The last few months have provided us with an opportunity to pause and to reflect on our life’s journey. The pandemic has given some of us more time to spend with our families and some of us less time. Simple things we have all taken for granted have been taken from us, other things that we have neglected have been added back to our daily routine.
Parshat Matot-Masei are summer parshiot. If it were not for the pandemic, I would be at Camp Ramah in Canada enjoying my 46th straight experience there. What a long and rewarding journey it has been.
Parshat Masei recounts the journeys of the children of Israel. Rabbi Abraham Twerski teaches us that “enumeration of the journeys and encampments was to review all that had transpired during the 40 years in the desert.” The Midrash imagines God telling Moses: “Write down all the places through which Israel journeyed that they may recall the miracles I wrought for them.” Forty-two stops, one after the other after the other. Rabbi Samson Raphael Hirsch teaches us that when God made the Israelites break camp, the purpose was always to reach a fresh goal. Each journey was a progress toward a goal. As Twerski says, “A person who has a purpose and goal in life will pause every now and then to assess how much they have accomplished toward reaching their objective.”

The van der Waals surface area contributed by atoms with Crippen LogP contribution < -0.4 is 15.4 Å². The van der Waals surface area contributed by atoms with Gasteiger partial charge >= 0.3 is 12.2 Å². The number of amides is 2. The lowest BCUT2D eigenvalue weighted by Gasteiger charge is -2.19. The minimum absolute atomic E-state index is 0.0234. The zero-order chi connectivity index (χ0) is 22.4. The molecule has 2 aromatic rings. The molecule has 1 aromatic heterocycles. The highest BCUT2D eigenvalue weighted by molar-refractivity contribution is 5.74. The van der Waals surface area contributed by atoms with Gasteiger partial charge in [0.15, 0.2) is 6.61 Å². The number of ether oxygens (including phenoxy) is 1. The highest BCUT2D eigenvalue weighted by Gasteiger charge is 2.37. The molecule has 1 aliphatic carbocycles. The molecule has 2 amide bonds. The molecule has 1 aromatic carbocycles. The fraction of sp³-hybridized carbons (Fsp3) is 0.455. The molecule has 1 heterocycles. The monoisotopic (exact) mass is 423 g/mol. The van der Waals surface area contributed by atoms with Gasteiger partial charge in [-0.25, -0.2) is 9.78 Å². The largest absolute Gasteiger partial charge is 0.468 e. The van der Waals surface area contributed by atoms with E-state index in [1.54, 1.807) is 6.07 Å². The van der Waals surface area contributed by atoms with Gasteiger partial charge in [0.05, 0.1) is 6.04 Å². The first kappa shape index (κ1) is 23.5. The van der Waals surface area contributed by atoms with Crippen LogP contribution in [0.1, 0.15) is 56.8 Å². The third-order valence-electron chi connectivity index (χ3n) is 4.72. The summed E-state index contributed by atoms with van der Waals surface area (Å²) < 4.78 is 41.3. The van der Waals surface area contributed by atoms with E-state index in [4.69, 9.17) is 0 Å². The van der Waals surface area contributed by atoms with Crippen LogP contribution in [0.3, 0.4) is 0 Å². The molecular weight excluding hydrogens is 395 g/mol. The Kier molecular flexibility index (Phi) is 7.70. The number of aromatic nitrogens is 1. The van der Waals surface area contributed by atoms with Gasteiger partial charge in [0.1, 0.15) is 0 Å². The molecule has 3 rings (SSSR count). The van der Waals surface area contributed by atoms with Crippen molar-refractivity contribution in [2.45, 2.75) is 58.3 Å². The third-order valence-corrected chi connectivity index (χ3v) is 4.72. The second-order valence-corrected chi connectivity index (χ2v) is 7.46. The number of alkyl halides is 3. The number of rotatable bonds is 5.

I have been blessed that my journey at Camp Ramah which started in the summer of 1975 has been so enriching and fulfilling. As I pause this summer and realize how much I miss it, I think back to 45 summers of memories. I can close my eyes and feel the sunshine and the cool breeze off the lake. Most importantly, I recall and appreciate how wonderful it is to be immersed in an observant Jewish community surrounded by the energy of young people, their idealism, their ruach.
Soon to be 65, I can also ponder my future, my goals and objectives for the future. Those of us who have a purpose and a goal in life will use this time as a gift to pause — to remind ourselves that which makes us special, and if we need, to rekindle our purpose and our place for our future journeys.
Stay safe, be strong. And Shabbat Shalom. PJC
Rabbi Chuck Diamond is rabbi of Kehillah La La.